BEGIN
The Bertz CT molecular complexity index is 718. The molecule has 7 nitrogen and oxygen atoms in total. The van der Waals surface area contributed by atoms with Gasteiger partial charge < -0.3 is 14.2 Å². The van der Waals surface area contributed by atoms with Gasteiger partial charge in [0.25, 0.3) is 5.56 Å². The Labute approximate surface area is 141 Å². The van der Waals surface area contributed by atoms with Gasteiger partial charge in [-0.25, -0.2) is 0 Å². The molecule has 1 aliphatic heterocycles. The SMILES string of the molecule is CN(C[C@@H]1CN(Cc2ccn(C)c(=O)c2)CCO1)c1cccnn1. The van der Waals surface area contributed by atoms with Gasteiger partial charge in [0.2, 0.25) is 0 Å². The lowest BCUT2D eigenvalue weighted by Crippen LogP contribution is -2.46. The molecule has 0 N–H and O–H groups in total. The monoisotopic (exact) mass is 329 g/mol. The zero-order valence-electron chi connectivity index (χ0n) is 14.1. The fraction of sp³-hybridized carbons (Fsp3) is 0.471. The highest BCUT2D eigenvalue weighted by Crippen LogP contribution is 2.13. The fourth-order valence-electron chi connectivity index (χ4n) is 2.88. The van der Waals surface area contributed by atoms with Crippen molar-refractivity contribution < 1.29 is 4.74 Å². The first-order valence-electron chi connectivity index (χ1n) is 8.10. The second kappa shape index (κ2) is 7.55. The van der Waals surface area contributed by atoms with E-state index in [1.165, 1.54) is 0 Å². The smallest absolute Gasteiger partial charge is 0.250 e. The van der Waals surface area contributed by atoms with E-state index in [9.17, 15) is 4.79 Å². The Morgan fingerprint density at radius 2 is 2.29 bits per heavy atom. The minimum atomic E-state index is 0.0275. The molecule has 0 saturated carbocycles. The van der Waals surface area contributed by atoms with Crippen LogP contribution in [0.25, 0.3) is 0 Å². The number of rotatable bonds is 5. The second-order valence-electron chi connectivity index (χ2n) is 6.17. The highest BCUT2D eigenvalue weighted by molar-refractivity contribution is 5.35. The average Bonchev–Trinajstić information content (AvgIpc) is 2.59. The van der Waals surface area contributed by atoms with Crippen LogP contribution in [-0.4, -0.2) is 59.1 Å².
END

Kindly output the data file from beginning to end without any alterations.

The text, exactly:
The Bertz CT molecular complexity index is 718. The molecule has 7 nitrogen and oxygen atoms in total. The van der Waals surface area contributed by atoms with Gasteiger partial charge < -0.3 is 14.2 Å². The van der Waals surface area contributed by atoms with Gasteiger partial charge in [0.25, 0.3) is 5.56 Å². The Labute approximate surface area is 141 Å². The van der Waals surface area contributed by atoms with Gasteiger partial charge in [-0.25, -0.2) is 0 Å². The molecule has 1 aliphatic heterocycles. The SMILES string of the molecule is CN(C[C@@H]1CN(Cc2ccn(C)c(=O)c2)CCO1)c1cccnn1. The van der Waals surface area contributed by atoms with Gasteiger partial charge in [0.2, 0.25) is 0 Å². The lowest BCUT2D eigenvalue weighted by Crippen LogP contribution is -2.46. The molecule has 0 N–H and O–H groups in total. The monoisotopic (exact) mass is 329 g/mol. The zero-order valence-electron chi connectivity index (χ0n) is 14.1. The fraction of sp³-hybridized carbons (Fsp3) is 0.471. The highest BCUT2D eigenvalue weighted by Crippen LogP contribution is 2.13. The fourth-order valence-electron chi connectivity index (χ4n) is 2.88. The van der Waals surface area contributed by atoms with Crippen molar-refractivity contribution < 1.29 is 4.74 Å². The first-order valence-electron chi connectivity index (χ1n) is 8.10. The second kappa shape index (κ2) is 7.55. The van der Waals surface area contributed by atoms with E-state index in [1.165, 1.54) is 0 Å². The smallest absolute Gasteiger partial charge is 0.250 e. The van der Waals surface area contributed by atoms with E-state index in [9.17, 15) is 4.79 Å². The Morgan fingerprint density at radius 2 is 2.29 bits per heavy atom. The minimum atomic E-state index is 0.0275. The molecule has 0 saturated carbocycles. The van der Waals surface area contributed by atoms with Crippen LogP contribution in [0.25, 0.3) is 0 Å². The number of rotatable bonds is 5. The second-order valence-electron chi connectivity index (χ2n) is 6.17. The highest BCUT2D eigenvalue weighted by molar-refractivity contribution is 5.35. The average Bonchev–Trinajstić information content (AvgIpc) is 2.59. The van der Waals surface area contributed by atoms with Crippen LogP contribution in [-0.4, -0.2) is 59.1 Å².